Former AL MVP George Bell still cherishes his time with the Toronto Blue Jays | iNFOnews | Thompson-Okanagan's News Source

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Former AL MVP George Bell still cherishes his time with the Toronto Blue Jays

VANCOUVER - Don't ask George Bell to recall the good old days of his 1987 American League MVP season.

"It's too far back, man," the former Toronto Blue Jays slugger said Monday as he visited the Vancouver Canadians, one of the club's single-A farm teams.

"It's 20-odd years — 25 years ago, man. I can't recollect most of the things that happened."

Bell hit a franchise-record 47 home runs while posting a .308 batting average, 134 RBIs and 111 runs scored that year while helping the Blue Jays get within two games of an AL East title.

But by the time he left as a free agent and joined the Chicago Cubs after nine seasons in Toronto, Bell had a fractious relationship with Blue Jays' management, fans and media alike.

"A lot of people ask me, if I had a chance to do it again, would I do it differently?" said the 52-year-old Bell. "Maybe in the way I handled (public scrutiny). But I'm going to be the same way."

He once told fans they could "kiss my purple butt." But any lingering bitter memories from spectators were all but forgotten as he made a promotional appearance before a Northwest League game between the Canadians and the Everett AquaSox.

Fans gave him a rousing ovation as the former outfielder threw out the first pitch. Later, he signed autographs for fans, many of whom were old enough to recall the heydays of his career. He even got along with media, conducting a number of interviews at Nat Bailey Stadium

"It's a little more easy now, and I don't have too many people around looking at me now. I hide better now," said Bell, who lives in his native Dominican Republic and comes back to Canada about four times a year for golf tournaments and other charitable events.

Looking back, Bell said he can't complain about his career. Among his memorable highlights, in 1988, Bell became the first player in major league history to hit three home runs on an opening day, with all of them coming off then Kansas City Royals ace Bret Saberhagen. A year later, was also the last Blue Jay to homer at Exhibition Stadium and the first to hit a round-tripper at SkyDome, now known as Rogers Centre.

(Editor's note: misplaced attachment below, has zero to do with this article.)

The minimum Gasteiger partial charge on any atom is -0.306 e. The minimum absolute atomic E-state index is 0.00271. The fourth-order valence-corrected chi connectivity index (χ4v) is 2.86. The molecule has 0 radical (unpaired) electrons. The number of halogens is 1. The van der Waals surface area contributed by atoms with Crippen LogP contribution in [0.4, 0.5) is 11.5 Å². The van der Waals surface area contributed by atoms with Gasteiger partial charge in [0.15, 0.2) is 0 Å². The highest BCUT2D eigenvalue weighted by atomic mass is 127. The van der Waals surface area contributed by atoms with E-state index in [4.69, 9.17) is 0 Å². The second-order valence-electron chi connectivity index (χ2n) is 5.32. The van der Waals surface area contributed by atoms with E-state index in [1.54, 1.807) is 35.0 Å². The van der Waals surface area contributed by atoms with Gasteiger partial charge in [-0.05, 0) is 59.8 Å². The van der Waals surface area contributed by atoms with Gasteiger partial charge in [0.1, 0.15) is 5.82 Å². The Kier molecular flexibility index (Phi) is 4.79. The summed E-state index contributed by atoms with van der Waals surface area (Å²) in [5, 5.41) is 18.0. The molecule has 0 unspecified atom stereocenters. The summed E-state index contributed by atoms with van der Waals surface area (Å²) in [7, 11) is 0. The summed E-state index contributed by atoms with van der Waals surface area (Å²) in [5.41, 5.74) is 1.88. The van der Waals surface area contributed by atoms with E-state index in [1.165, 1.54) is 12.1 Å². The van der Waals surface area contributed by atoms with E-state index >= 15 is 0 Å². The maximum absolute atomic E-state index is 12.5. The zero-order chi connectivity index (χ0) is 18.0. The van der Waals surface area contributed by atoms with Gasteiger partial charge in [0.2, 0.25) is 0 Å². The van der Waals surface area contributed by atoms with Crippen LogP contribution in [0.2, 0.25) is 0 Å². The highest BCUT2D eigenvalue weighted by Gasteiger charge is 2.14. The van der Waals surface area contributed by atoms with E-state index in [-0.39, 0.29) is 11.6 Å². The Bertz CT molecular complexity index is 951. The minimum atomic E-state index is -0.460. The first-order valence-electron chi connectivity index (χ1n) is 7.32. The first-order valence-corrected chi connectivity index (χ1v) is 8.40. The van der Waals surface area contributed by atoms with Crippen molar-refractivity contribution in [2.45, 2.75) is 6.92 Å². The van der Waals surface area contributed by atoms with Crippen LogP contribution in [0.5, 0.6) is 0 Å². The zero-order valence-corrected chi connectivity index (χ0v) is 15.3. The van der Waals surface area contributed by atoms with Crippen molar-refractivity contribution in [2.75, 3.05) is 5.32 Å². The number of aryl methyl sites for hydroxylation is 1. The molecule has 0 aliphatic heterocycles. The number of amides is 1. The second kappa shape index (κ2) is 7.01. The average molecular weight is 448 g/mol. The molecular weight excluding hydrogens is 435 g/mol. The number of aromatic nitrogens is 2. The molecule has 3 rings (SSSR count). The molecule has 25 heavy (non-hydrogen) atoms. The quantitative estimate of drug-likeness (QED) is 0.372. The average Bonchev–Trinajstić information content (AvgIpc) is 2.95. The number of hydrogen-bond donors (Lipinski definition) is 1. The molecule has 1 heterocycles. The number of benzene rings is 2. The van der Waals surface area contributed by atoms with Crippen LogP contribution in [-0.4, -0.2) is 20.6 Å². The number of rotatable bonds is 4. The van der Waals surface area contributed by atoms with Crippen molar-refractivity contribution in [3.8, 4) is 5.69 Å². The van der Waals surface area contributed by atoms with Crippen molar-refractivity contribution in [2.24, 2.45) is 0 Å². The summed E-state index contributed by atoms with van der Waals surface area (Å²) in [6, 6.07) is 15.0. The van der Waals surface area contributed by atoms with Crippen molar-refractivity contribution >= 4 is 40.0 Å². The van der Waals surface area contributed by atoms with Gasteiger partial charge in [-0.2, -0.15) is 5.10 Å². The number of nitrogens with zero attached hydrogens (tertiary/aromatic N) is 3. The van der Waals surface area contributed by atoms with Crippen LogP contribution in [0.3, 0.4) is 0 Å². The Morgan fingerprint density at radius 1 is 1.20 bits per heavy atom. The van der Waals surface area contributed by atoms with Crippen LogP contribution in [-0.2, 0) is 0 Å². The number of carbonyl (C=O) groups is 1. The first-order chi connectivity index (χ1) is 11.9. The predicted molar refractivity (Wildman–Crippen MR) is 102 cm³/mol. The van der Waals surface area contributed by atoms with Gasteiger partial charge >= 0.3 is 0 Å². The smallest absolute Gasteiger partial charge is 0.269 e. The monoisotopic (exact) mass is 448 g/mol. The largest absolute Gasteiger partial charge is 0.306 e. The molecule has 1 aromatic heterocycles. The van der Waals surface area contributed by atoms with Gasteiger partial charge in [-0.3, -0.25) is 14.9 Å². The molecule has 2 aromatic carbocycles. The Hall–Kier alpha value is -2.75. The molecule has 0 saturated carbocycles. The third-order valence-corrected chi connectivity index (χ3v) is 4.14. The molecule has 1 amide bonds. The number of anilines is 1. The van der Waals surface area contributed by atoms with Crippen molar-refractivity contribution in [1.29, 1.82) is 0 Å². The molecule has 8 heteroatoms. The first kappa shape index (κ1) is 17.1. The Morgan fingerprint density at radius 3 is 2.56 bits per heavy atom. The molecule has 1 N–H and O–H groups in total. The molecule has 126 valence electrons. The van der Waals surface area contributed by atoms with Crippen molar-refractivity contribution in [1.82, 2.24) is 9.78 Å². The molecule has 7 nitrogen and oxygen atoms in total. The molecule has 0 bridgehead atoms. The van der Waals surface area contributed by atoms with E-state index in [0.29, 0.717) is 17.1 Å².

In the process, Bell helped the Jays become American League East champions in 1990 and, after he left, two-time World Series winners in 1992 and 1993. But he and other young stars like Lloyd Moseby, Rance Mulliniks, Buck Martinez and Jimmy Key never considered that they were making history at the time.

"We had a bunch of young guys up there," said Bell. "The only desire we had was to play ball and win some games. We were the best in our business, and we showed the world we were the best. We wanted to win baseball games and we did it professionally and we did it good."

Bell also believes he handled himself professionally outside of the chalk lines.

"The only thing, when I was a player, I didn't have no time to spare talking with the press," he said. "Sometimes I talked to (media) when I had to. But a lot of players play the game. They don't like to talk to the press. I always deal with the fans. I sign autographs, and when I say I don't want to sign no more, I don't sign no more."

Bell offered Canadians players tips Monday on how to use their hands when hitting.

"I like to pass along my knowledge about hitting to the young people," said Bell.

Citing family commitments, he has little desire to return to the baseball field on a permanent basis, but would not mind a job as a scout or "special counsellor" for big league players.

When asked for his thoughts on the current edition of the Blue Jays, he replied: "I think we have to look for a couple of pitchers out of the farm system to go up there and be able to compete at the big league level so we can have a chance."

Bell's playing tenure with the Blue Jays ended in 1990 when he moved on to the Cubs and then spent the final two seasons of his 12-year career with the Chicago White Sox. But even after his less-than-amicable departure from the Toronto organization and his time with the Windy City clubs, there's no doubt where his allegiance lies today.

"I had the opportunity to come to Toronto when I was young," said Bell. "I was only 21 years old when I came to Toronto, and it was one of the best experiences I ever had in my life. I spent my young entire life in Toronto, and that was a gift.

"I appreciate it, and I still think I'm a Blue Jay."

News from © The Canadian Press, 2012
The Canadian Press

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